South Carolina's third voter fraud conviction in the past decade prosecuted Christopher Campbell, then mayor of Eastover, a town of 822 people, where in 2007 he pressured 16 voters to sign and send in absentee ballots that he had filled out for them in advance for his preferred candidates for town council. Campbell went to jail for more than year after being convicted by a jury.
That case was one of only two voter fraud cases prosecuted by the state attorney general itself in the 20 years between 1989 and 2008.
Alan Wilson, the state's current attorney general, like other defenders of the new laws, argues that the voter IDs do more than prevent fraud and improve overall election integrity.
"Our methods of managing elections, controlling data, managing rolls, are archaic and antiquated and outmoded, and the ability for someone to come in, and through fraud, dilute the voting pool is very present," Wilson told a recent Heritage Foundation panel on the subject.
Wilson, who brought the pending lawsuit against the Justice Department, told CBS News, "In no court case has someone been able to prove or show that there is actually someone who's been disenfranchised or had their right to vote suppressed" as a result of photo voter ID laws.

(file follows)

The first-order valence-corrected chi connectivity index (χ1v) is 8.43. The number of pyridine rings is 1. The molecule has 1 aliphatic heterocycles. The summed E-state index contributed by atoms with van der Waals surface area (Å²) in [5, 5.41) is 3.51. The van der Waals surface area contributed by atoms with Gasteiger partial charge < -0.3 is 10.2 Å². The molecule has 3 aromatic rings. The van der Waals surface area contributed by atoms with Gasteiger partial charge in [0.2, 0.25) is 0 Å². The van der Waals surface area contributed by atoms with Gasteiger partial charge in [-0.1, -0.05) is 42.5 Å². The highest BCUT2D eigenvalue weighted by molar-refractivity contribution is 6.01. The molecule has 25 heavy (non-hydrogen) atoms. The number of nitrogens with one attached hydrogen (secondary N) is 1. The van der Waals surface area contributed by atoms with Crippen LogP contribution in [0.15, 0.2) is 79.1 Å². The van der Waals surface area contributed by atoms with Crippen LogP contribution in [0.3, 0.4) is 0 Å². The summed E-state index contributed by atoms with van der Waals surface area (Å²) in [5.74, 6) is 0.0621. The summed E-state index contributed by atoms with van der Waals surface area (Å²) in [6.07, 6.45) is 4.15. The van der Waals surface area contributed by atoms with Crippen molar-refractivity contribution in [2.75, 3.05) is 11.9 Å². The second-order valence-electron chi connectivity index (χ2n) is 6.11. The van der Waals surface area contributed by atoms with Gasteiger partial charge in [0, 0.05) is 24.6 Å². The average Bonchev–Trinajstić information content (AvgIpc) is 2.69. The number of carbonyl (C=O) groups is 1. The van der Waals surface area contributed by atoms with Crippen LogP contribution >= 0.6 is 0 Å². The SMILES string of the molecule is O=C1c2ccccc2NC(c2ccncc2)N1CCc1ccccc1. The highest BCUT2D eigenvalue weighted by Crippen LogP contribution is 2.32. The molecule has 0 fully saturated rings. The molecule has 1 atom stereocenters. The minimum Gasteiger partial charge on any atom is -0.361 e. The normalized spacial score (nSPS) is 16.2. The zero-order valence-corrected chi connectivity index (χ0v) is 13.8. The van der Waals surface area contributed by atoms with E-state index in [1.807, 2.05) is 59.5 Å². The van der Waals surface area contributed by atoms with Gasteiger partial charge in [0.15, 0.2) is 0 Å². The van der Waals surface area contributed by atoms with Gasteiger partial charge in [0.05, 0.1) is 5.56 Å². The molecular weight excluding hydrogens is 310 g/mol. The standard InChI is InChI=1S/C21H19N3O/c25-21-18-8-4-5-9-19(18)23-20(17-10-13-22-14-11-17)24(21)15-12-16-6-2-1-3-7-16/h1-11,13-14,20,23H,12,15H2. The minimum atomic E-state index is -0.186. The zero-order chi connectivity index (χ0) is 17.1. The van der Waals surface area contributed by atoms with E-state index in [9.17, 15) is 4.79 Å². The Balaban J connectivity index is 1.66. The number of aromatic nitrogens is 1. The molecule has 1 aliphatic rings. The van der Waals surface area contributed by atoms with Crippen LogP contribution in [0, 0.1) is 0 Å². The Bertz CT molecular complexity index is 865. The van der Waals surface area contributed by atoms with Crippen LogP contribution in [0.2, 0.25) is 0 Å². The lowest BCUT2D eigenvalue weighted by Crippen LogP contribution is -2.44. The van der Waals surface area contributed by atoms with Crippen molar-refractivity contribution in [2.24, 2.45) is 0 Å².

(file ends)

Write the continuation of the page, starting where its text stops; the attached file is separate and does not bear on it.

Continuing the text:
Penn. upholds controversial voter I.D. law
In Pennsylvania, the state stipulated there have been no cases of voter fraud in the past decade. State Judge Robert Simpson upheld the constitutionality of the state's new law but is now reconsidering whether the requirements can be implemented fairly over the next five weeks.
Pennsylvania voters without a driver's license need a birth certificate, a social security number, and two proofs of residence to obtain a free state-issued photo ID. But state officials say Pennsylvania natives no longer need a paper birth certificate, as their birth records now can be verified electronically, and residents born in other states or countries having trouble locating a birth certificate but who have other documentation can obtain a special ID just for voting.
In addition, assisted living and nursing homes may issue photo IDs that will be legitimate for voting, and college students may be able to use a school photo ID if they an expiration date.
"The vice is in requiring IDs that people don't have and have a hard time getting," plaintiffs' counsel David Gersh told a September 13 hearing before the state supreme court that ultimately sent the case back to Judge Simpson in Harrisburg.
Pennsylvania election officials estimated this summer about one percent of registered voters, or 80,000, did not have an adequate photo ID.
State Supreme Court Judge Seamus McCaffery was curious at the hearing why the state did not adopt a recommendation by a commission led by former President Jimmy Carter and former Secretary of State James Baker that new voting laws be implemented over two federal election cycles.
McCaffery said, "There's no hurry, right? Because we have no voter fraud."